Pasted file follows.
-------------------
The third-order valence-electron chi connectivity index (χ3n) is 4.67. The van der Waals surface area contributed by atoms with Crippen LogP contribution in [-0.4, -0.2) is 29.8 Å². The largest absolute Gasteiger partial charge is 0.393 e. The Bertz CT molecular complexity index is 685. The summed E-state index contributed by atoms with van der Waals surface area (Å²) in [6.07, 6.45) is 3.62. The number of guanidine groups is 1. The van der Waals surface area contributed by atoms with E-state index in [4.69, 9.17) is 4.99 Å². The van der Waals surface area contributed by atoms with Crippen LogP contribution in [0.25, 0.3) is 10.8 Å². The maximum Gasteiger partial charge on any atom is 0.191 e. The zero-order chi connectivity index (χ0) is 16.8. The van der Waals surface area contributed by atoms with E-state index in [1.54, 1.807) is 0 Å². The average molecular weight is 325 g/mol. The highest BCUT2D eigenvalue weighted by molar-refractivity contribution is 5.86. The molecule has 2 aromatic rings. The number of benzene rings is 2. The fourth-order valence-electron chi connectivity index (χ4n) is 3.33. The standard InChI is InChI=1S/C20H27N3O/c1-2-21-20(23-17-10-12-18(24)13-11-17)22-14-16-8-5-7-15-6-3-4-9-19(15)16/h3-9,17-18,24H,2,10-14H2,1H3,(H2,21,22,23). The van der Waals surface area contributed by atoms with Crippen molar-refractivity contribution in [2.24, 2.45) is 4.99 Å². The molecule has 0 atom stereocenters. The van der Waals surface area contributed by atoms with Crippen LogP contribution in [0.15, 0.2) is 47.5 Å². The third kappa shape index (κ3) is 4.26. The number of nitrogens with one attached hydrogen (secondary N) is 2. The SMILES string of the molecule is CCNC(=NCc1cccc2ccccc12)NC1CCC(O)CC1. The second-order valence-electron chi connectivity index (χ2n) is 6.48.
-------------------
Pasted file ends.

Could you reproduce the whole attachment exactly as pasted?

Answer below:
The third-order valence-electron chi connectivity index (χ3n) is 4.67. The van der Waals surface area contributed by atoms with Crippen LogP contribution in [-0.4, -0.2) is 29.8 Å². The largest absolute Gasteiger partial charge is 0.393 e. The Bertz CT molecular complexity index is 685. The summed E-state index contributed by atoms with van der Waals surface area (Å²) in [6.07, 6.45) is 3.62. The number of guanidine groups is 1. The van der Waals surface area contributed by atoms with E-state index in [4.69, 9.17) is 4.99 Å². The van der Waals surface area contributed by atoms with Crippen LogP contribution in [0.25, 0.3) is 10.8 Å². The maximum Gasteiger partial charge on any atom is 0.191 e. The zero-order chi connectivity index (χ0) is 16.8. The van der Waals surface area contributed by atoms with E-state index in [1.54, 1.807) is 0 Å². The average molecular weight is 325 g/mol. The highest BCUT2D eigenvalue weighted by molar-refractivity contribution is 5.86. The molecule has 2 aromatic rings. The number of benzene rings is 2. The fourth-order valence-electron chi connectivity index (χ4n) is 3.33. The standard InChI is InChI=1S/C20H27N3O/c1-2-21-20(23-17-10-12-18(24)13-11-17)22-14-16-8-5-7-15-6-3-4-9-19(15)16/h3-9,17-18,24H,2,10-14H2,1H3,(H2,21,22,23). The van der Waals surface area contributed by atoms with Crippen molar-refractivity contribution in [2.24, 2.45) is 4.99 Å². The molecule has 0 atom stereocenters. The van der Waals surface area contributed by atoms with Crippen LogP contribution in [0.15, 0.2) is 47.5 Å². The third kappa shape index (κ3) is 4.26. The number of nitrogens with one attached hydrogen (secondary N) is 2. The SMILES string of the molecule is CCNC(=NCc1cccc2ccccc12)NC1CCC(O)CC1. The second-order valence-electron chi connectivity index (χ2n) is 6.48.